But my favorite Tu B’Shvat recipe is the one for these dried fruit and nut cookies, which I learned from my friend and colleague Orly Ziv of Tel Aviv-based Cook in Israel, which offers culinary tours and cooking classes. She teaches her students to makes these cookies, which are chock full of dried fruits and nuts (recipe below). Somewhere between biscotti and granola bars, these chewy, lightly crispy cookies are sweet enough to feel like a treat, healthy enough to serve as a nice breakfast, and are perfect for Tu B’Shvat.
On a balmy afternoon in January of 1969, my mother and her family left their sprawling farm in Cuba for the promise of a new life filled with opportunity in the United States.
Like many other immigrant families, they worked hard to assimilate into the culture of their new home country. My grandfather went to work at an automobile factory, while my mother and her siblings attended school in an unfamiliar language. With a picture-perfect house in a sunny southern California suburb, they soon morphed into a seemingly typical American family — but anyone invited over for dinner would quickly realize that their Cuban traditions remained.
While her neighbors busied themselves by hosting cookouts on their backyard barbecues, my grandmother spent the better part of her day sweating over that night’s offerings, which she made with the produce from her small makeshift replica of the family’s old farm that she built in the backyard. Dinners featured classic Cuban dishes like starchy yucca smothered in sauce, cumin-scented black beans to drape over white rice, a fresh and crisp salad jeweled with plump slices of avocado, and aromatic and savory meat dishes, which slow roasted in her tiny oven — the scent wafting through the neighborhood like an unspoken invitation to come by for dinner.
Figs have long held my fascination. I grew up begging my mother for one more Fig Newton. Later, I had to stop myself from eating an entire container or bag of dried figs that my parents bought as a special treat. I often had to jockey with my dad for the last one.
In college, as part of a course called “The Palestinian-Israeli Confrontation” with Brandeis Univeristy Prof. Gordon Fellman, I read Naomi Shihab Nye’s poem, “My Father and the Fig Tree.” The poem was about the idea of home, and how a juicy, ripe fig was home to the narrator’s father. The poem resonated with me on many levels, including wondering how a fruit could call to you and bring you peace.
As a New Yorker who moved to northern Utah almost 30 years ago, I’m sometimes tempted by local restaurants that offer what they refer to as “authentic New York fare.” Shops that sling “New York” pizza, serve a Big Apple-style cheesecake and worst of all, a Jewish deli sandwich, often disappoint.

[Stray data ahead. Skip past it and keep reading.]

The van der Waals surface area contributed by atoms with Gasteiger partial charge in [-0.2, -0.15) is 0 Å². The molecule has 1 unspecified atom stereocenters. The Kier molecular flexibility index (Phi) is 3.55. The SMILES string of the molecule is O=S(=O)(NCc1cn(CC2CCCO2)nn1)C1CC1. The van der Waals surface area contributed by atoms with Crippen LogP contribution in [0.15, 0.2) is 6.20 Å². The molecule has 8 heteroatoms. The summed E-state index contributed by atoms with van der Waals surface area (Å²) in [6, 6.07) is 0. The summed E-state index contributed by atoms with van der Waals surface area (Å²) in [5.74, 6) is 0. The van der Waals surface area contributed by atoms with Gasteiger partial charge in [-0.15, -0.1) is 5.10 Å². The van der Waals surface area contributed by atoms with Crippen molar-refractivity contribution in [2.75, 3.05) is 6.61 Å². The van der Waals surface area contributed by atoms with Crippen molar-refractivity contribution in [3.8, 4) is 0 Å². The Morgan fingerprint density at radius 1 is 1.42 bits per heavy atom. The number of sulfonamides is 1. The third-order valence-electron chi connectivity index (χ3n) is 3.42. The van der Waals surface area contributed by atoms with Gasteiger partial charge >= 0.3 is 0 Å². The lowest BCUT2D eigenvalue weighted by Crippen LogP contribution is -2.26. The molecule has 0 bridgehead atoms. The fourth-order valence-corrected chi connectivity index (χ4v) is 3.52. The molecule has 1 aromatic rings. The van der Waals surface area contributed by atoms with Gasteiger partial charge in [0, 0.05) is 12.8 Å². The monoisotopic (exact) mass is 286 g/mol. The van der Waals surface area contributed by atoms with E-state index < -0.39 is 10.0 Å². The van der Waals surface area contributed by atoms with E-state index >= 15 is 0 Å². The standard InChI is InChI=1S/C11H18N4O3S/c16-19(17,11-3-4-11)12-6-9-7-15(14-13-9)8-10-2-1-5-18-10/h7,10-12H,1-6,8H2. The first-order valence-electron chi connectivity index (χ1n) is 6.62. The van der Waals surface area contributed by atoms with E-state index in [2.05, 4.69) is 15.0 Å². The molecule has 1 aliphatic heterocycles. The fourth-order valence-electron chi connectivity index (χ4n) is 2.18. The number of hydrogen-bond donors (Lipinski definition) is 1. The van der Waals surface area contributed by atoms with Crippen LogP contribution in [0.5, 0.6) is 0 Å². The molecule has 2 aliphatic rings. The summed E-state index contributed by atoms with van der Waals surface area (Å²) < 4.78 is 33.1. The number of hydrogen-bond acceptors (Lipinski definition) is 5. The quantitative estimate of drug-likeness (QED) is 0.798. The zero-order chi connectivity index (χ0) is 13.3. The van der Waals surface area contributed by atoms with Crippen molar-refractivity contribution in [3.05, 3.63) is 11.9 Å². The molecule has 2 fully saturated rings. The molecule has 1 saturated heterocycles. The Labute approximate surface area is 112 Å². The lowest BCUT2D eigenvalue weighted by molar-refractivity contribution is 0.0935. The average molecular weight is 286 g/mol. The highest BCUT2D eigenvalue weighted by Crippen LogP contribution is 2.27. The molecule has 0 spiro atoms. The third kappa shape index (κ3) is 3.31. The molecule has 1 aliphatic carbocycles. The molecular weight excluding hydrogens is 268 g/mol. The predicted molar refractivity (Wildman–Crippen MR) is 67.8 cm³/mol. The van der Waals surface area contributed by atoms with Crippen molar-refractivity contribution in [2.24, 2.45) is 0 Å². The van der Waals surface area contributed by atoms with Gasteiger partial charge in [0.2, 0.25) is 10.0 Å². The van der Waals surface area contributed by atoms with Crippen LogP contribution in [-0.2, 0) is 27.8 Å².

So, when I recently read an exceedingly laudatory review of the new Feldman’s Deli in the local alt-newsweekly City Weekly, I was pretty skeptical. It seemed too good to be true, and after all, I condescendingly thought, what could a Utah food critic really know about Jewish deli food?
But given such a glowing report, I knew it was only a question of time before I’d make the 45 minute drive to Salt Lake City to try it. So on a smoggy January afternoon, I headed south with my dear friend and fellow zoology professor Bob Okazaki to introduce him to what I was hoping was an acceptable sandwich. A California émigré who has lived and travelled all over the planet, he has never had a Jewish deli sandwich — more than my individual satisfaction was riding on this adventure.
Even if your bubbe lives far away, you can still have a taste of the Old World. This priceless video by the team at the Forverts shows you how to make borscht with matzo balls. It’s perfect for this time of year. Check out the video below and share your borscht memories with us in the comments.
Kutsher’s Tribeca patrons who pay close attention to their credit card bills might have noticed that they were being charged for a whole lot more than upscale gefilte fish and matzo ball soup. That’s because one of the restaurant’s waiters was allegedly stealing their information and using it to go on a $126,000 spending spree.
The waiter, Jaiquan Ibraheem, who has not been employed at Kutsher’s since last spring, was arrested on Tuesday and charged with multiple counts of grand larceny and scheme to defraud. The accused allegedly used a skimming device to steal the credit and debit card numbers of 120 Kutsher’s guests between February 1 and April 30, 2012. Accounts at a variety of banks and credit card companies were involved, but the vast majority were Chase credit card accounts.